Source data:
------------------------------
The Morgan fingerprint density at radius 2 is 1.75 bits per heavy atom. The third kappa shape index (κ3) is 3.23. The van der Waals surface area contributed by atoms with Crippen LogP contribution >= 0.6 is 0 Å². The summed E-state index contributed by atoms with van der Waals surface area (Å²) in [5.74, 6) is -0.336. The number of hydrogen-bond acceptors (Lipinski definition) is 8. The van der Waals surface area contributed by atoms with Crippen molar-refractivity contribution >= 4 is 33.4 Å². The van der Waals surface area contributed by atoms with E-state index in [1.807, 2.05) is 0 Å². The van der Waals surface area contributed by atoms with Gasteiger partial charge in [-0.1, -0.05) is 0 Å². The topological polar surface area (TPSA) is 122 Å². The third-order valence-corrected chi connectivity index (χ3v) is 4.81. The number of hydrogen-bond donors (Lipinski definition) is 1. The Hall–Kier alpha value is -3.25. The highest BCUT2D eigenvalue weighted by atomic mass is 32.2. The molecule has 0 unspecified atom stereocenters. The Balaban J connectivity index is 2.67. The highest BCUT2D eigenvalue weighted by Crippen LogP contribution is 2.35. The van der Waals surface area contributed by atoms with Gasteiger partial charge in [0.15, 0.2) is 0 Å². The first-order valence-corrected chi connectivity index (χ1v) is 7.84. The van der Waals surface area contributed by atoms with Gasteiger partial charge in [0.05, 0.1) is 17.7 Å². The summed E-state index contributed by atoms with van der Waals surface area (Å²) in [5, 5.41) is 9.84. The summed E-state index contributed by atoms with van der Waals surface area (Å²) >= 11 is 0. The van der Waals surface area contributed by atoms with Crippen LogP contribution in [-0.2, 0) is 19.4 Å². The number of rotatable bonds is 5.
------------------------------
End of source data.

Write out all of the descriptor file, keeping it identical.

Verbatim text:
The Morgan fingerprint density at radius 2 is 1.75 bits per heavy atom. The third kappa shape index (κ3) is 3.23. The van der Waals surface area contributed by atoms with Crippen LogP contribution >= 0.6 is 0 Å². The summed E-state index contributed by atoms with van der Waals surface area (Å²) in [5.74, 6) is -0.336. The number of hydrogen-bond acceptors (Lipinski definition) is 8. The van der Waals surface area contributed by atoms with Crippen molar-refractivity contribution >= 4 is 33.4 Å². The van der Waals surface area contributed by atoms with E-state index in [1.807, 2.05) is 0 Å². The van der Waals surface area contributed by atoms with Gasteiger partial charge in [-0.1, -0.05) is 0 Å². The topological polar surface area (TPSA) is 122 Å². The third-order valence-corrected chi connectivity index (χ3v) is 4.81. The number of hydrogen-bond donors (Lipinski definition) is 1. The Hall–Kier alpha value is -3.25. The highest BCUT2D eigenvalue weighted by atomic mass is 32.2. The molecule has 0 unspecified atom stereocenters. The Balaban J connectivity index is 2.67. The highest BCUT2D eigenvalue weighted by Crippen LogP contribution is 2.35. The van der Waals surface area contributed by atoms with Gasteiger partial charge in [0.15, 0.2) is 0 Å². The first-order valence-corrected chi connectivity index (χ1v) is 7.84. The van der Waals surface area contributed by atoms with Gasteiger partial charge in [0.05, 0.1) is 17.7 Å². The summed E-state index contributed by atoms with van der Waals surface area (Å²) in [5, 5.41) is 9.84. The summed E-state index contributed by atoms with van der Waals surface area (Å²) >= 11 is 0. The van der Waals surface area contributed by atoms with Crippen LogP contribution in [-0.2, 0) is 19.4 Å². The number of rotatable bonds is 5.